Examples of compostable plastics
A coffee cup is a container used to hold that coffee that keeps you awake wherever you go. Easy, isn’t it? Actually, a coffee cup is a pretty generic concept. Therefore, when we talk about “coffee cup” in this article, we will be referring to the typical disposable cups that you get in a coffee shop when you want to take your coffee with you; and also, to the ones that are found next to any coffee machine, usually in offices, hotels, hospitals, etc.
In order to recycle them correctly, we should simply deposit them in the blue container since, as we have mentioned above, although they are made of various materials, the most common is cardboard.
Of course, a more sustainable alternative is to use our own reusable cups. Despite not being able to use them in the vending machines, there are already many cafeterias that allow you to bring your own thermos.
After depositing them in the blue container, the coffee cups are transported to the recovery plants and transferred to a container with water. As they soften, it is easier to remove the attached plastic components, also known as improper components, from the cardboard.
How to make compostable bags
In the attempt to leave plastic behind, it is easy to come across products that boast of being biodegradable and, increasingly, also compostable, but often the labels obey more to marketing criteria than to reality. The use that companies make of these two concepts not only generates confusion at the time of purchase, but also makes waste management more difficult.
Another word that is increasingly appearing on labels is “compostable”, often next to “biodegradable”. Composting is a type of biodegradation that takes place under conditions of oxygen and elevated temperature. Thus, under specific and controllable conditions, the packaging or product is degraded by the action of organisms and microorganisms into another product called “compost”, which can be used as organic fertilizer for agriculture and gardening. The composting cycle of organic matter is one of the most obvious examples of circular economy, where the waste generated is a resource that will be returned to the soil in the form of organic matter and nutrients.
Nowadays we are constantly hearing about bioplastics, biodegradable plastics and compostable plastics. These types of materials have become a trend in products such as some packaging, coffee capsules and supermarket fruit and vegetable bags, but do we know what each term refers to?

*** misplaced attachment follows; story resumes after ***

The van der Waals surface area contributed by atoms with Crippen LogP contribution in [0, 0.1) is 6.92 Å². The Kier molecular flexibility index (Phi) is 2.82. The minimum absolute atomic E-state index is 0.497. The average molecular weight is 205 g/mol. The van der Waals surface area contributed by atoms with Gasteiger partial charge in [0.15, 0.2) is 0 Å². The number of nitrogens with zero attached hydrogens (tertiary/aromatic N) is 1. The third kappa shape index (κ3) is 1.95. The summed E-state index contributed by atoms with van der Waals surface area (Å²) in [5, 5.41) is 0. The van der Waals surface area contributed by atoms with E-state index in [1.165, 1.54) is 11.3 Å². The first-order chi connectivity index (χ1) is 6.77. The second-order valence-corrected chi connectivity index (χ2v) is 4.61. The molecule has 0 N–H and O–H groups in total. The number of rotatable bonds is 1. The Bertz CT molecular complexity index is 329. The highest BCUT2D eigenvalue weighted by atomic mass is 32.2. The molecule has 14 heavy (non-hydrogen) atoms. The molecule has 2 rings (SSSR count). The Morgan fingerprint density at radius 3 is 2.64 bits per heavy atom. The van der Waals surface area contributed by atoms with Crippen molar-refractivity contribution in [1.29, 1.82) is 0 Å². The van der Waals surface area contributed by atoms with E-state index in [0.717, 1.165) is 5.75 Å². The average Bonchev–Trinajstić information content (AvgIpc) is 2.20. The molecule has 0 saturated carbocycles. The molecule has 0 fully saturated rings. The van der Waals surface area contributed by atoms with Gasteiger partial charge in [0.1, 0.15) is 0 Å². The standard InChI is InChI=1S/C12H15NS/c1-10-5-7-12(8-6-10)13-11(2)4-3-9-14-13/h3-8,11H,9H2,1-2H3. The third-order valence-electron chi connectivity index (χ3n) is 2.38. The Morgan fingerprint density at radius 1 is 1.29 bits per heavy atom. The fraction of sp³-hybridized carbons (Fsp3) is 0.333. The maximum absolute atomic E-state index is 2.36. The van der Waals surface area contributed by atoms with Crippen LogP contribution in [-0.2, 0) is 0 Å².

The term bioplastics refers to materials from renewable and biodegradable sources, such as complex carbohydrates, proteins, lipids or those synthesized by biotechnology. There are bioplastics that come from renewable sources, but are not considered biodegradable, and bioplastics from fossil or non-renewable sources that are also biodegradable.
All of them are still plastics and are not necessarily more environmentally sustainable than those from fossil sources or those that need to be recycled once their life cycle is complete. It is necessary to know that it will always depend on the product in which they are used and their use and, above all, you should know that they must be disposed of responsibly at the end of their life and cannot be left abandoned in nature. In fact, a bad use of this type of plastics can harm the recycling of other materials. We tell you all about it below!
Why not to use disposable cups
Important! As part of the strategy for the reduction of waste generation in Mexico City, on January 1, 2020 the prohibition to commercialize, distribute and deliver plastic bags went into effect and on January 1, 2021 the prohibition to commercialize, distribute and deliver single-use plastic products went into effect.
In view of the above, it is important to reiterate that currently there is already registration and/or authorization of some compostable plastic products in Mexico City, therefore, you are invited to consult the List of Registered Companies.
According to the Mexico City Solid Waste Law, the marketing, distribution and delivery of plastic bags to the consumer is prohibited, with the exception of compostable bags, as long as they comply with the compostability specifications (established through the environmental standards issued for this purpose). In addition, these bags (the compostable ones) must be integrated into a management plan that guarantees their adequate management and composting after their use.